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Probability diagnosis

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Factitious: excessive brushing

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Gingivitis/periodontal (gum) disease

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Trauma: poor-fitting or partial dentures

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Drugs: warfarin overdose, phenytoin

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Serious disorders not to be missed

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Oral cancer/benign neoplasms (e.g. epulis, SCC)

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Blood dyscrasias (e.g. AML)

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General coagulation defects

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HIV/AIDS

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Acute herpetic gingivostomatitis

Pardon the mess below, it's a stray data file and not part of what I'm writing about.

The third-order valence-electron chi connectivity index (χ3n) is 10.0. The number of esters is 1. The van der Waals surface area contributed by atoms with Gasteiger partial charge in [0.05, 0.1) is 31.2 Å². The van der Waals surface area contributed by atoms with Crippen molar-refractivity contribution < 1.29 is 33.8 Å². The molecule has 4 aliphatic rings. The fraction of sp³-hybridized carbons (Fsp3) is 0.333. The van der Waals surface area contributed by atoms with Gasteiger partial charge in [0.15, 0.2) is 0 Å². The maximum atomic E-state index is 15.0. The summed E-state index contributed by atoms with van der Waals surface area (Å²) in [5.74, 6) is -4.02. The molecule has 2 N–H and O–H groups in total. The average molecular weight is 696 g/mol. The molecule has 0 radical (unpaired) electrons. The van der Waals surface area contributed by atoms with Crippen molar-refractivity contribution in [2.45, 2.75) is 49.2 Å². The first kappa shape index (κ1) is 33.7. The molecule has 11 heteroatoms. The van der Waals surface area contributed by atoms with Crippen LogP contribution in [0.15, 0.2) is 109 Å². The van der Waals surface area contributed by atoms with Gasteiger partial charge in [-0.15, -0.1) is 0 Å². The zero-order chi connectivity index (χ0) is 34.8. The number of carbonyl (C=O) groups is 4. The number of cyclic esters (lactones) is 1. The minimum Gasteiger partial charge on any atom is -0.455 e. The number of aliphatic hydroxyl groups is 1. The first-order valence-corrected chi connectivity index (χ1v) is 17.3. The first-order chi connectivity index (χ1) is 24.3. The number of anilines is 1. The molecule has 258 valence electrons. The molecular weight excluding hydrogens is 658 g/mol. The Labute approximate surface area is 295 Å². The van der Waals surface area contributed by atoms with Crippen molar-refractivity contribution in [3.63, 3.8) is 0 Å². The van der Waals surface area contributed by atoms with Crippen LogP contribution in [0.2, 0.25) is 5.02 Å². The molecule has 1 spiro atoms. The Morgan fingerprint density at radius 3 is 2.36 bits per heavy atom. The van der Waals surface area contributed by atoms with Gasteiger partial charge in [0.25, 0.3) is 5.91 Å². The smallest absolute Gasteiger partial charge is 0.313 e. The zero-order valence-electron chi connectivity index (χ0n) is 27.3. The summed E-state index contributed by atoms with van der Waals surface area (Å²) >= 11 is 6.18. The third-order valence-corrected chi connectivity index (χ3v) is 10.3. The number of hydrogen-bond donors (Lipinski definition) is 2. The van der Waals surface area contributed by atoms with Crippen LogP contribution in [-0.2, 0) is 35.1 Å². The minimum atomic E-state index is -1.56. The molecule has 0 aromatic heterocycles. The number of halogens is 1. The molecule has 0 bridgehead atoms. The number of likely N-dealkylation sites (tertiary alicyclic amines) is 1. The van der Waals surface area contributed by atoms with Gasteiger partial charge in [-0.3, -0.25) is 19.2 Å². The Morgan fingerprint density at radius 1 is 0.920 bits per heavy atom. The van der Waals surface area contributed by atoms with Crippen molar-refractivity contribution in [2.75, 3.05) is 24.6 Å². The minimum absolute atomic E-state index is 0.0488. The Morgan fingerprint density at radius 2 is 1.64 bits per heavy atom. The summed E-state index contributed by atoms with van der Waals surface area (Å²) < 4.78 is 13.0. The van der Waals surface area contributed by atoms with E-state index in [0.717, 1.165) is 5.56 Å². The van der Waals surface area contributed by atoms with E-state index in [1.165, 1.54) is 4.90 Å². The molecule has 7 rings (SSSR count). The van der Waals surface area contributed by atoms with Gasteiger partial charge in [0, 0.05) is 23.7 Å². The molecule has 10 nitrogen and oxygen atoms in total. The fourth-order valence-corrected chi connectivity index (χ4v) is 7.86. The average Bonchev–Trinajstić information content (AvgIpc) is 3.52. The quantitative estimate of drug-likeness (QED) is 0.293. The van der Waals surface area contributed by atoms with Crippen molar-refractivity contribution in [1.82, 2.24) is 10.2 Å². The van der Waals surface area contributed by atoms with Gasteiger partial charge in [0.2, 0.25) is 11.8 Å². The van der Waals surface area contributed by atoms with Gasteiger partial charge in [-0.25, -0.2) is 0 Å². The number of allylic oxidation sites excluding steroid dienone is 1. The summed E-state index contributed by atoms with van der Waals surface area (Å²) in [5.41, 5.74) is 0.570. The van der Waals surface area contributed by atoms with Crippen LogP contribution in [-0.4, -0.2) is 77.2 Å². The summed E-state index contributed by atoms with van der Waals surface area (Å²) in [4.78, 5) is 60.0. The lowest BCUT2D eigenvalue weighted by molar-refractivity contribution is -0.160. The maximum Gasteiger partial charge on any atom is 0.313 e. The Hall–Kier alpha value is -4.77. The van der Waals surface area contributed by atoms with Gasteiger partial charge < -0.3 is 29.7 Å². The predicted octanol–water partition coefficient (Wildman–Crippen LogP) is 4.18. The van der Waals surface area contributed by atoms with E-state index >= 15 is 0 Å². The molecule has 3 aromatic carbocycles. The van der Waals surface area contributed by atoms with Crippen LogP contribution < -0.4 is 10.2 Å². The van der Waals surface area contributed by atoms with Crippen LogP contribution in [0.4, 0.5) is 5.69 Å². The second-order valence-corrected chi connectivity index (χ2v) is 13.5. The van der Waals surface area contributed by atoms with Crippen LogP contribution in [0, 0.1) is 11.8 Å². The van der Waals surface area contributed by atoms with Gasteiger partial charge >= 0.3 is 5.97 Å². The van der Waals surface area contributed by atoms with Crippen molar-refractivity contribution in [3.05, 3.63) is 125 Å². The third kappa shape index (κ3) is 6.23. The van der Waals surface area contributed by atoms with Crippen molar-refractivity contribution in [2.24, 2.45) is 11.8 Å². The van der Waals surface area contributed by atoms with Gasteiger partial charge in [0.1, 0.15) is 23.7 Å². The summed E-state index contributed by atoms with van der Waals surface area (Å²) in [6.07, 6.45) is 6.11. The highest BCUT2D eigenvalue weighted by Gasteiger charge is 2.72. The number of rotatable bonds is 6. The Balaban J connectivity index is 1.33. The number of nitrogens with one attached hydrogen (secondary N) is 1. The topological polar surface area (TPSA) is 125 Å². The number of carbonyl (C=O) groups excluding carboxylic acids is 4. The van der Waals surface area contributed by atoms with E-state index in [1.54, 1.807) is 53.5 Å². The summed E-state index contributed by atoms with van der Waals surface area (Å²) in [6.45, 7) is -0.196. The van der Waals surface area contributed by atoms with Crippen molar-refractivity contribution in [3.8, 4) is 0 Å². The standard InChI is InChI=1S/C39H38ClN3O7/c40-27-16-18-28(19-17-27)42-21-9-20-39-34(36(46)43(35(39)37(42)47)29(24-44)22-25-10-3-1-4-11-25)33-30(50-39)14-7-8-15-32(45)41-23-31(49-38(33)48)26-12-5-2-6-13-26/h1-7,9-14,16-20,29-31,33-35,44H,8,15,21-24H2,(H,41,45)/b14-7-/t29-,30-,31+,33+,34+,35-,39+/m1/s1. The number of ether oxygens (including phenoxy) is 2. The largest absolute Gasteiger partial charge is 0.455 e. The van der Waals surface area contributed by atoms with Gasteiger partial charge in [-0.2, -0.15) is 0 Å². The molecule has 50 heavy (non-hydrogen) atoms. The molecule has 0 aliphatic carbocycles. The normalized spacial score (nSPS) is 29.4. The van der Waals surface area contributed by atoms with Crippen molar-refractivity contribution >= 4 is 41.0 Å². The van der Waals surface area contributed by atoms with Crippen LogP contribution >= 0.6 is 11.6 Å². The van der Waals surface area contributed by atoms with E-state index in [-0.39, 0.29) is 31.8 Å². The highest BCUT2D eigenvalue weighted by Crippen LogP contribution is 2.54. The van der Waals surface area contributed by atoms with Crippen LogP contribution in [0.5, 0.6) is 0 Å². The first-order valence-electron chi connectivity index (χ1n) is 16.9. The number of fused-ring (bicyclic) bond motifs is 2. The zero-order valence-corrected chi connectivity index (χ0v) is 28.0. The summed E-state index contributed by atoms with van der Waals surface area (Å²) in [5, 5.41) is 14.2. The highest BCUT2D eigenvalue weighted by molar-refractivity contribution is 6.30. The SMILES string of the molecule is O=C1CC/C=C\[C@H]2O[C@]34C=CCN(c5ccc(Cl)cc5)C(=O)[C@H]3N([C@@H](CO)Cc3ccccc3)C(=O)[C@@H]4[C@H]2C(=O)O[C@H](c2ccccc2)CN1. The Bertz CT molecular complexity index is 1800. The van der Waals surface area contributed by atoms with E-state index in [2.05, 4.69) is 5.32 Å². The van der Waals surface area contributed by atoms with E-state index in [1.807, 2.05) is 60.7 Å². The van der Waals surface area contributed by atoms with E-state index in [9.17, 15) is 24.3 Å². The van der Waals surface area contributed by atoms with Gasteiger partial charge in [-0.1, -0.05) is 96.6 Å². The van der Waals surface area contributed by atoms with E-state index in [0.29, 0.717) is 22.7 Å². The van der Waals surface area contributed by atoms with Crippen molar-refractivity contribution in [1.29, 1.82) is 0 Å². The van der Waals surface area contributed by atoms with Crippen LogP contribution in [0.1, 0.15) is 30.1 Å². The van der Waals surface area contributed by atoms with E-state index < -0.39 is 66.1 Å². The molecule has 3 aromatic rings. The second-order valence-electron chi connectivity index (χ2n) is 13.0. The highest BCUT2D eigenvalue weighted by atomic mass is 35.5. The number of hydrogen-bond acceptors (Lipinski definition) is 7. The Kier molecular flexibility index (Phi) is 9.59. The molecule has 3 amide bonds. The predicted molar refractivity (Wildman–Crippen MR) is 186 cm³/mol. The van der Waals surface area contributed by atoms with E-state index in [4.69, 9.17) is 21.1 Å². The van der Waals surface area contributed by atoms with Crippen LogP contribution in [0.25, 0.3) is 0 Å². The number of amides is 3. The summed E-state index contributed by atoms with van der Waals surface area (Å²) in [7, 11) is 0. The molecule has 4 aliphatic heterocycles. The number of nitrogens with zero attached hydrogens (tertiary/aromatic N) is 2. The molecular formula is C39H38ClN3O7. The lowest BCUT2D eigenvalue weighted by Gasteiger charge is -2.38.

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Pitfalls (often missed) but uncommon

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Acute necrotising ulcerative gingivitis (Vincent infection)

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Autoimmune disease (e.g. lichen planus, SLE)

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Hereditary haemorrhagic telangiectasia

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Malabsorption

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Nutritional deficiency (e.g. scurvy)

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Hormonal (e.g. pregnancy)

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Key clinical features

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Erythematous bleeding gums are a common worldwide problem, which is almost always a localised inflammation associated with poor dental hygiene. Systemic problems usually as part of a bleeding diathesis need to be considered.

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   Acute necrotising ulcerative gingivitis (Vincent infection or trench mouth), which is caused by anaerobic organisms, is rarely seen but is more common in undernourished or ill young adults under stress. Haematological disorders such as coagulation defects, acute leukaemia and agranulocytosis need to be excluded. Investigation may not be necessary but consider:

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  • FBE

  • ESR

  • wound swab

  • autoimmune screen

  • INR.

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Consider dental referral.

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